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Woods Hole Coastal and Marine Science Center

Woods Hole Coastal and Marine Science Center > Coastal Model Applications and Field Measurements > Overview

Coastal Model Applications and Field Measurements coastal ocean processes,open source coastal ocean models, oceanography, ocean modeling, sediment transport

Coastal Model Applications and Field Measurements – Overview

This project houses several components, including: model code development; advances in instrumentation, field measurements, and analysis; development of standards and software tools for analysis of model output and comparison with observations; and model applications intended to test model capabilities, capitalize on unique partnering opportunities or field experiments, or address problems of societal relevance that are urgent and/or require new modeling capabilities.

Numerical ocean models are used by scientists, engineers, and coastal managers to understand and predict the effects of physical, biological, and chemical processes in the coastal ocean. This project has four objectives: 1) improve the code of open-source numerical models by implementing new or improved algorithms for processes related to sediment transport; 2) provide measurements of coastal ocean processes to test and verify models; and 3) develop new instruments or analysis techniques to make these measurements; and 4) develop software tools and standards to facilitate incorporation of observations with models and comparison among models. The overall objective is to support development of open-source models that are useful for addressing important problems related to natural hazards and ecosystem change in the coastal ocean.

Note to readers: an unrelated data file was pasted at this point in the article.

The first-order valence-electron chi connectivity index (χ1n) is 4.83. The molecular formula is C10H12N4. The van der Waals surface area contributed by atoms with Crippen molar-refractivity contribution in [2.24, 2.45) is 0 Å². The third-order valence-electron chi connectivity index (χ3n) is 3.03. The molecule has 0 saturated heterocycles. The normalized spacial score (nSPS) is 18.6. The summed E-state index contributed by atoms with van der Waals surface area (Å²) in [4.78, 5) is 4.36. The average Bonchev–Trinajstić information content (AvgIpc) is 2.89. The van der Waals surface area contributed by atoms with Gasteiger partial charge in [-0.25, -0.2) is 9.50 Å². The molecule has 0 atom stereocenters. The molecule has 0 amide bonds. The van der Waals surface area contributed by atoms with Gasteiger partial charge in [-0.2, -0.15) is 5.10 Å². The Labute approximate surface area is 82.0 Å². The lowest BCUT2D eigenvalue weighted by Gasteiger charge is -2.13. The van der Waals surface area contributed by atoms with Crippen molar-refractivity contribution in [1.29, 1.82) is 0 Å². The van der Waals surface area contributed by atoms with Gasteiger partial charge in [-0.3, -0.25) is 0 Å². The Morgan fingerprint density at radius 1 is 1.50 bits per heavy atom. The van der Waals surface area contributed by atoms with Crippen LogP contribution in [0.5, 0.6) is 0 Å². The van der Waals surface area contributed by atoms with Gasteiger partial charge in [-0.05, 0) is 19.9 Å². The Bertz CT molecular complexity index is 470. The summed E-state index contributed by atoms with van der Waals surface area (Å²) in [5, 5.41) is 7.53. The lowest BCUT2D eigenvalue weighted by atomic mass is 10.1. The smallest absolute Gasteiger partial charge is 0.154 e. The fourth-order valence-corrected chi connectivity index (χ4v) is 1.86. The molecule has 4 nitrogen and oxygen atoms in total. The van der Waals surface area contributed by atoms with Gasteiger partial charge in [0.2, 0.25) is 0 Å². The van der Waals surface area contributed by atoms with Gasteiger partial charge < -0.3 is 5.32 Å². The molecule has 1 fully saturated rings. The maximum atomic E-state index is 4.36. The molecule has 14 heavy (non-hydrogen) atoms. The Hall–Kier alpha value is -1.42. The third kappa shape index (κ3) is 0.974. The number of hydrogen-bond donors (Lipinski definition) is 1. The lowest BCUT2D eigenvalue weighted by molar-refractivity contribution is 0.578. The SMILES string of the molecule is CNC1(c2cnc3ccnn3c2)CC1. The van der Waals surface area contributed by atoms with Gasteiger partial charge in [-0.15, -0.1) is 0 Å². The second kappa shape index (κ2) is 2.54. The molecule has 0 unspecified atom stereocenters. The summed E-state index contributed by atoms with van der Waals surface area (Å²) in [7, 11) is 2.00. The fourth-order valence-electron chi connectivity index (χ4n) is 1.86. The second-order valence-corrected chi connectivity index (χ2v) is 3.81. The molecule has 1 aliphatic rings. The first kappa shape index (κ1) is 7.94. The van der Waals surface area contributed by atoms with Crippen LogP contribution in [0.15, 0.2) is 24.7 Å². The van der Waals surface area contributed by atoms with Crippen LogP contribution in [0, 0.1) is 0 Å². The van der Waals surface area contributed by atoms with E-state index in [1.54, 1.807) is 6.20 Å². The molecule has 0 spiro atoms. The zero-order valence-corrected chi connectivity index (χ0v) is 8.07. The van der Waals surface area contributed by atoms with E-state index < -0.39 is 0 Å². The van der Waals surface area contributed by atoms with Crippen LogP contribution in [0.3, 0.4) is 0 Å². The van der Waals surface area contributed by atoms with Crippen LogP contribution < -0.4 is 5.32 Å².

Gray circular images with colored insets showing side-scan sonar results.

Rotary side scan images at a grain-size boundary at a 12-m deep site south of Martha’s Vineyard. Gray images are fan-beam sonar backscatter amplitudes, and colored insets are bathymetry, with 0.02-m contours. Both images were made at the same location under different wave conditions, as indicated in the bottom panel, where ubr is wave-orbital velocity  (m/s) and wave dir. (degrees True) is wave propagation direction (relative to north).


 

 

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